Creative writing professor remembered as caring leader, mentor
Emory Report | Aug. 1, 2017
A gifted writer of short stories and essays, Lynna Williams helped shape Emory’s Creative Writing Program during its foundational years and leaves a legacy of dedication to students and colleagues. Emory Photo/Video
Lynna Williams, an associate professor of English and creative writing who was instrumental in shaping Emory University’s acclaimed Creative Writing Program, died July 29 after a brief struggle with cancer. She was 66.
Williams arrived at Emory in 1990, the first year the Creative Writing Program was offered, and went on to serve as the second director of the fledgling program, guiding it through its early foundational years.
She is also credited with steering the program toward the hires of several award-winning faculty, including Pulitzer Prize-winning poet Natasha Trethewey, who would be named the 19th U.S. poet laureate in 2012, novelist Joseph Skibell and playwright and novelist Jim Grimsley, who would form the early core of the program that would capture attention for the strength of its classroom offerings.
In addition to her leadership within the university, Williams is remembered as a gifted writer of short stories and essays and for her honesty and humor, generous mentorship, and her dedication to students and colleagues.
“Creative Writing at Emory will miss Lynna Williams,” says Jericho Brown, associate professor of English and creative writing, who was recently named director of the program. “She helped to build the foundation of our program, and she believed in our students as talented artists.
“We have her legacy as an inspiration as we continue to encourage and develop young writers,” he says. “In my own personal reflections of Lynna, I remain awestruck by her as a supportive colleague and dedicated teacher. I hope to give as much.”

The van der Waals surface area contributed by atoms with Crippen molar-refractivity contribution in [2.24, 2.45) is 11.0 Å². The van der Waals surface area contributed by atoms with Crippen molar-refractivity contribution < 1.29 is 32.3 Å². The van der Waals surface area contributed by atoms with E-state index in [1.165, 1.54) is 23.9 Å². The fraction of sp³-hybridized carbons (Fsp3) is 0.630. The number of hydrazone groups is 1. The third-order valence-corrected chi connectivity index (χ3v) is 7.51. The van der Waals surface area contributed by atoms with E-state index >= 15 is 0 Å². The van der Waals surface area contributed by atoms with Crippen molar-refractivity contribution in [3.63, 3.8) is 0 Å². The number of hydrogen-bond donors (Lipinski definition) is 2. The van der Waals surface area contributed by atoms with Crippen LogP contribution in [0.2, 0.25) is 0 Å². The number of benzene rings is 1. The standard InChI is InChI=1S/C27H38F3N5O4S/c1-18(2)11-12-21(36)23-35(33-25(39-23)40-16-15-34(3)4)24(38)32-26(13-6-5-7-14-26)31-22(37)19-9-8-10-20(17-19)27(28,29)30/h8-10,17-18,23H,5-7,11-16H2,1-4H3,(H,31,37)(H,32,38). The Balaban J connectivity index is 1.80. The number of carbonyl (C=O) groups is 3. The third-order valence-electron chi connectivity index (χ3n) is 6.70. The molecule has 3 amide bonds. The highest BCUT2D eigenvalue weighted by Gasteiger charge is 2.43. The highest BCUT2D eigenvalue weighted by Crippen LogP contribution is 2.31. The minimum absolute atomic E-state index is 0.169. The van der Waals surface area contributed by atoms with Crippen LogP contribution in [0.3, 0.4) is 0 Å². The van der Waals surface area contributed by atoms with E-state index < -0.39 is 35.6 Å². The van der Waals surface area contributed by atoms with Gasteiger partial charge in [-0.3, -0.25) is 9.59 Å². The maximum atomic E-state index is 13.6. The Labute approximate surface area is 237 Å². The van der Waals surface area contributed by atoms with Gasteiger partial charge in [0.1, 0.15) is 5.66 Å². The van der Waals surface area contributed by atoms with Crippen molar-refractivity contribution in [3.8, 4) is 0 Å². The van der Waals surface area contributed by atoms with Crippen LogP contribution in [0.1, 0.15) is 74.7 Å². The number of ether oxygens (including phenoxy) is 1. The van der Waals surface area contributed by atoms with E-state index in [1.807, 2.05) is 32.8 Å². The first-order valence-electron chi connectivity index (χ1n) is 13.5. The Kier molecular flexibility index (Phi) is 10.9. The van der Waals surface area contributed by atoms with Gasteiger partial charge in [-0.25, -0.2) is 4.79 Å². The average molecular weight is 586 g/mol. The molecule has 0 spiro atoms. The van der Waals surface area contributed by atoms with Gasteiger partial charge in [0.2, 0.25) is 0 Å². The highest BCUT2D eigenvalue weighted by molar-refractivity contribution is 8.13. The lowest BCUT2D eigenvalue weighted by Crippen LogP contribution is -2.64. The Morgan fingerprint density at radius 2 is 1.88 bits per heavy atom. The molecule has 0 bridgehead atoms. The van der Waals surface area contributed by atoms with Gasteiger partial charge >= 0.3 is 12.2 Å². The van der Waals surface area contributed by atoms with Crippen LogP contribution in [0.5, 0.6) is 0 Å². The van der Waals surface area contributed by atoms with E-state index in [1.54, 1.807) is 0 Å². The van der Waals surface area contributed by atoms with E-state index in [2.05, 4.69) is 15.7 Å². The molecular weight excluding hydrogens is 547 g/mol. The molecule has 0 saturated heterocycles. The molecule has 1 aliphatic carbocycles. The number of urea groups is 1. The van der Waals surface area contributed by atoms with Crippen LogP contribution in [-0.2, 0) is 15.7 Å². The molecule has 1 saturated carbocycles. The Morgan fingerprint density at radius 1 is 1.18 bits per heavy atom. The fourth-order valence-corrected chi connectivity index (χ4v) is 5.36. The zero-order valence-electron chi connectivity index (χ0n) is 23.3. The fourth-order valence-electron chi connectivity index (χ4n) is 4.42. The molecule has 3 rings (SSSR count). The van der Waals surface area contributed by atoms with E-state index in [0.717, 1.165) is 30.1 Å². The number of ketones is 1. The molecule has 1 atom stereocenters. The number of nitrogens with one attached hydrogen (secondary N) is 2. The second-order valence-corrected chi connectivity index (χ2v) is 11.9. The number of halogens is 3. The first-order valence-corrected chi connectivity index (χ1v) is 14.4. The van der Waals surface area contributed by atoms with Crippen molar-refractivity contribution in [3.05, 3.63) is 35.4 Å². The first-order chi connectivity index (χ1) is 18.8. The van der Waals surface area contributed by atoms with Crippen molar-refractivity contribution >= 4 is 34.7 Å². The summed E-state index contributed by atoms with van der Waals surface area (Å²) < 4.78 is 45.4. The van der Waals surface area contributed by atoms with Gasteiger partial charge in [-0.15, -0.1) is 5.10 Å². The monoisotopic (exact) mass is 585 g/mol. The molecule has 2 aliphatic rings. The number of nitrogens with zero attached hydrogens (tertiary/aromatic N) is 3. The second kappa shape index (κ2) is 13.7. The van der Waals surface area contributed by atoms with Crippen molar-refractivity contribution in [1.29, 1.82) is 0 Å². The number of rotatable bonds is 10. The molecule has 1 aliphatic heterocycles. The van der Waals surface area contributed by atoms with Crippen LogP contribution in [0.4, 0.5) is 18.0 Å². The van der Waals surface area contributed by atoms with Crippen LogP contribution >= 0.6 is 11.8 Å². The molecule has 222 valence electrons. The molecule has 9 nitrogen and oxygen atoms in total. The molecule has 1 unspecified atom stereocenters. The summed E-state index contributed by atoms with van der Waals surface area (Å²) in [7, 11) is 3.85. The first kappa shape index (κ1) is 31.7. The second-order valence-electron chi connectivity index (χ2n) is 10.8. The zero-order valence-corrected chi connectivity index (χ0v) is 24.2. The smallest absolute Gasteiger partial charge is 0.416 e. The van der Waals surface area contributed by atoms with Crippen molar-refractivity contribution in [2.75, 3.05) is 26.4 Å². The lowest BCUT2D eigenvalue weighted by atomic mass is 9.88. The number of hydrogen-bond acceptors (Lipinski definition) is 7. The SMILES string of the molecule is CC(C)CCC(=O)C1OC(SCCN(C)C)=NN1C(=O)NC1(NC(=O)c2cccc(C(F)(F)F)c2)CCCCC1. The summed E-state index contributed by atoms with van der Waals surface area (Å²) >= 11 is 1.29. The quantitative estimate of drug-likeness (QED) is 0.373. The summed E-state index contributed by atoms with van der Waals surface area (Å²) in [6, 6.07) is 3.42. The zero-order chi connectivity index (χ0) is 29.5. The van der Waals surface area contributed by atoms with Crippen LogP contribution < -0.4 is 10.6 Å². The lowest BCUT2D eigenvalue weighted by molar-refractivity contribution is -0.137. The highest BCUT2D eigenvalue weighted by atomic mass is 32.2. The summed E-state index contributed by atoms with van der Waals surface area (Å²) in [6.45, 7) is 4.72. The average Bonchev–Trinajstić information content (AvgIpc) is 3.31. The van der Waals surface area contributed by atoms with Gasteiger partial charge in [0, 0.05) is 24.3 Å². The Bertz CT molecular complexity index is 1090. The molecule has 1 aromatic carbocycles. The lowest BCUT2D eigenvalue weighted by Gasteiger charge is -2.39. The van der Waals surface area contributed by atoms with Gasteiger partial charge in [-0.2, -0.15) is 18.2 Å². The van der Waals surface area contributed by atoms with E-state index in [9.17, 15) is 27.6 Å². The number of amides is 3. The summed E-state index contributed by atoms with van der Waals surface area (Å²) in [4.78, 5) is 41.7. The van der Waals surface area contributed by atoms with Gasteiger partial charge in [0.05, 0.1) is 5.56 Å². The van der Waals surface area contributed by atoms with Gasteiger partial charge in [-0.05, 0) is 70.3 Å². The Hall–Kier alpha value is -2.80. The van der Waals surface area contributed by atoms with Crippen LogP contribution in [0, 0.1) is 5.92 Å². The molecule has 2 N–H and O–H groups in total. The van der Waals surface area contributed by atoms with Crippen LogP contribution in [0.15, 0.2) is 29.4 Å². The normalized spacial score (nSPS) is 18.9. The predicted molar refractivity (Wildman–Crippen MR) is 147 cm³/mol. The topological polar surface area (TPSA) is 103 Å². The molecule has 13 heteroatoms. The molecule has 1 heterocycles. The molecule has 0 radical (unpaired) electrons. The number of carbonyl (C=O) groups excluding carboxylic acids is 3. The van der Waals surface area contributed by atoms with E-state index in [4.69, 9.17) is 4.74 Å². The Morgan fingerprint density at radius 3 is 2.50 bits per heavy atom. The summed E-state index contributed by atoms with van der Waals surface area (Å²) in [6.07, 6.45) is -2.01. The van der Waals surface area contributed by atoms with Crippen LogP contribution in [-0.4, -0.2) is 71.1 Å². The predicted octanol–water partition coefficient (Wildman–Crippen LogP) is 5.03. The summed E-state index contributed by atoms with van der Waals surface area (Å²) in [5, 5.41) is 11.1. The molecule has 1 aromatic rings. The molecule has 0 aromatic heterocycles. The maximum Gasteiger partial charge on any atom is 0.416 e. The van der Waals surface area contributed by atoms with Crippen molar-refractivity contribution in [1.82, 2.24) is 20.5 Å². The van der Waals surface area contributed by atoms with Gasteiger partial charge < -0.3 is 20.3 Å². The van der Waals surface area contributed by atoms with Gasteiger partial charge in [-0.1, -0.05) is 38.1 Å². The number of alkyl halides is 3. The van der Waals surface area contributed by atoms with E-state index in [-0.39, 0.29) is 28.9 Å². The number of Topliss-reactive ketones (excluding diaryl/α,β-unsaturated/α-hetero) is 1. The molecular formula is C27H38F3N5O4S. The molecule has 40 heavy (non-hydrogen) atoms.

From the newsroom to the classroom
Williams began her career as a journalist after earning a bachelor’s degree from the University of Missouri School of Journalism. She worked first as a political reporter in Texas, then as a reporter and political speechwriter in Minnesota.
Known for her keen wit — both in and outside the classroom — she also performed briefly as a stand-up comedian before she began writing fiction. Her first short story, “Last Shift at the Mine,” addressed unemployment on the Minnesota Iron Range and won a Loft-McKnight Award and a Loft Mentor Series Prize.
“She lived a life of tenacious honesty, both in her writing and her personal relationships,” says Grimsley, professor of practice in creative writing, who recalls her skill with jokes during campus meetings and her caring support of those closest to her. “I was lucky to have her as a friend and colleague … We were better for Lynna Williams’ presence among us, and we will be diminished in her passing.”
Williams returned to academia to perfect her craft and received a masters in fine arts in fiction from George Mason University in 1990. Since then, her short fiction has appeared in the Atlantic Monthly, Lear’s, the Oxford American, Crab Orchard Review and other esteemed literary magazines.
Her short story, "Sole Custody," was nominated by Atlantic Monthly for the National Magazine Award in Fiction, and she was also one of four writers featured in the magazine’s cover story on "New American Voices" in contemporary fiction.